- Student engagement with the project to average 6-8 hours per week.
- Activities to follow the most recently updated COVID safety guidelines of your community partner, Dwight Hall at Yale, and Yale University.
- A written weekly reflection over the course of the semester.
- A weekly check-in with peers.
- Collaboration with the communications and/or fundraising activities of Dwight Hall.
Dwight Hall will offer:
- A Service Award of $300.00 per semester for students that do not receive Financial Aid.
- A Service Award of $15.00 per hour for students that receive Financial Aid.
- Platforms for reflection and community-building.
- Communication channels between students and supervisors.
- Professional development and networking opportunities.
There will be one formal deadline and, depending on interest, applications will be accepted on a rolling basis following this date.
- Fall Deadline – Monday, October 3rd, then rolling
The application is comprised of several short answer (150-200 word) and some long answer (500 word) questions. Applicants will be asked to share information about themselves, the activity they hope to take on, and the nature of their relationship with their guiding community partner.
Before completing the form, students should consider their answers to these questions:
- Please provide a brief description of your activity. (150-200 words)
- Demographic information on your sponsoring agency and mentor, including a date that you expect a support letter to be provided.
- Briefly describe your relationship with your sponsoring agency and how you will work with your supervisor/mentor. (100-150 words)
- Describe additional context for the work you’re doing, including history and current community work that addresses this topic. (500 words)
- Describe any personal/professional motivations for pursuing this activity (500 word limit).
- Describe your specific responsibilities in carrying out this action. Why are you the right person to fill this role right now? (150-200 words)
- Describe how this activity creates additional community engagement opportunities for Yale students (150-200 words).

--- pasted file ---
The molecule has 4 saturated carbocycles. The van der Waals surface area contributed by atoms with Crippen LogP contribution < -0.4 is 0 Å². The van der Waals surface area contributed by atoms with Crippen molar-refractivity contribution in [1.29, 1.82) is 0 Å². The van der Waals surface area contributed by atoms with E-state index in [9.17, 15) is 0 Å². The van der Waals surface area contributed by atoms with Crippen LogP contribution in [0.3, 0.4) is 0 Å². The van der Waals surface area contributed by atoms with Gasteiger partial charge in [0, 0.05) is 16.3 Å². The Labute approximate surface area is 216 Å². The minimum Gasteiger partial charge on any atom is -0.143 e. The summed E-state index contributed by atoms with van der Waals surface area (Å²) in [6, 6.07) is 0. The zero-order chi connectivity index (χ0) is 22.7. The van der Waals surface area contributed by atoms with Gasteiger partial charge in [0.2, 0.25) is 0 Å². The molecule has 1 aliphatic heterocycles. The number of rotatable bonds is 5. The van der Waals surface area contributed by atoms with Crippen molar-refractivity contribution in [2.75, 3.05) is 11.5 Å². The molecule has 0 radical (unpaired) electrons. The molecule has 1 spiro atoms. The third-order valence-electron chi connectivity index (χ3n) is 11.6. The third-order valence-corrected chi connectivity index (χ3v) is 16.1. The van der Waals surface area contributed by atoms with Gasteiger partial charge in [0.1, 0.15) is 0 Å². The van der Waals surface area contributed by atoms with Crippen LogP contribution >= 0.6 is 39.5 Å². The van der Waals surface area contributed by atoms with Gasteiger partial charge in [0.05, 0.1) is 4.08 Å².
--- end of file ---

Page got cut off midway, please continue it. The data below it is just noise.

- Describe how, if successful, this project is beneficial to your community partners and the people they serve. How will you know? (150-200 words).
- Please describe how this activity may impact your academic and/or professional career. (150-200 words)
Upon submission, a copy of your responses will be sent to your email address and to staff at Dwight Hall at Yale. Your supervisor/mentor will also be notified that an application has been submitted.
The application may be submitted without a Letter of Support, but a funding decision cannot be made until a Letter of Support has been submitted. This person will serve as a supervisor and mentor for the duration of your experience.
Each applicant is screened to ensure that the student and activity meet basic eligibility requirements. Then the application is reviewed by a committee of Dwight Hall professional staff, students, and community advisors with these evaluative questions.
- Feasibility – does the student clearly describe an actionable project?
- Knowledge – does the student clearly describe the context of the project?
- Partnership – does the student clearly describe how this project works in partnership with a community member?
- Leadership – does the student clearly describe how they fill a unique leadership role within the project, and how they will create service opportunities for other students?
With confidence, proceed to the Opportunity listing or find the application in the following link: